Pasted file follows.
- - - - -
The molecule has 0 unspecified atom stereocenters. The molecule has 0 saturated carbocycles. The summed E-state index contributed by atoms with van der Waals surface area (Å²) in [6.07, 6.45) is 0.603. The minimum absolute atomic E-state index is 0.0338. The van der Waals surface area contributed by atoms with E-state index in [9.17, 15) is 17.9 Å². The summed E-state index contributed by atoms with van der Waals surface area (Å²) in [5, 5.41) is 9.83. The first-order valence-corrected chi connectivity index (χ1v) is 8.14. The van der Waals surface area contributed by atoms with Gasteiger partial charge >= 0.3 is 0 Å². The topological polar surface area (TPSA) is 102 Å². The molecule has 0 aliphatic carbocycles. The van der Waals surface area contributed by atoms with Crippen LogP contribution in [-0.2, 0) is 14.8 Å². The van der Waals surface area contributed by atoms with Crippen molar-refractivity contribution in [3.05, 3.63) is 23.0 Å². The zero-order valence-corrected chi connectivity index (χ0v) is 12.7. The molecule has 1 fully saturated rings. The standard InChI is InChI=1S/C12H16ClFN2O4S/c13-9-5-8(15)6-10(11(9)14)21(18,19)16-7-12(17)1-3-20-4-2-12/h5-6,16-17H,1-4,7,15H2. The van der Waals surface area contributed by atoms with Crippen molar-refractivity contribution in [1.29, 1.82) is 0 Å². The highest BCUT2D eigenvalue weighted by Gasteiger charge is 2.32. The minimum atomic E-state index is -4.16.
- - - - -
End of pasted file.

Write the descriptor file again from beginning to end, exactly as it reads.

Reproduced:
The molecule has 0 unspecified atom stereocenters. The molecule has 0 saturated carbocycles. The summed E-state index contributed by atoms with van der Waals surface area (Å²) in [6.07, 6.45) is 0.603. The minimum absolute atomic E-state index is 0.0338. The van der Waals surface area contributed by atoms with E-state index in [9.17, 15) is 17.9 Å². The summed E-state index contributed by atoms with van der Waals surface area (Å²) in [5, 5.41) is 9.83. The first-order valence-corrected chi connectivity index (χ1v) is 8.14. The van der Waals surface area contributed by atoms with Gasteiger partial charge >= 0.3 is 0 Å². The topological polar surface area (TPSA) is 102 Å². The molecule has 0 aliphatic carbocycles. The van der Waals surface area contributed by atoms with Crippen LogP contribution in [-0.2, 0) is 14.8 Å². The van der Waals surface area contributed by atoms with Crippen molar-refractivity contribution in [3.05, 3.63) is 23.0 Å². The zero-order valence-corrected chi connectivity index (χ0v) is 12.7. The molecule has 1 fully saturated rings. The standard InChI is InChI=1S/C12H16ClFN2O4S/c13-9-5-8(15)6-10(11(9)14)21(18,19)16-7-12(17)1-3-20-4-2-12/h5-6,16-17H,1-4,7,15H2. The van der Waals surface area contributed by atoms with Crippen molar-refractivity contribution in [1.29, 1.82) is 0 Å². The highest BCUT2D eigenvalue weighted by Gasteiger charge is 2.32. The minimum atomic E-state index is -4.16.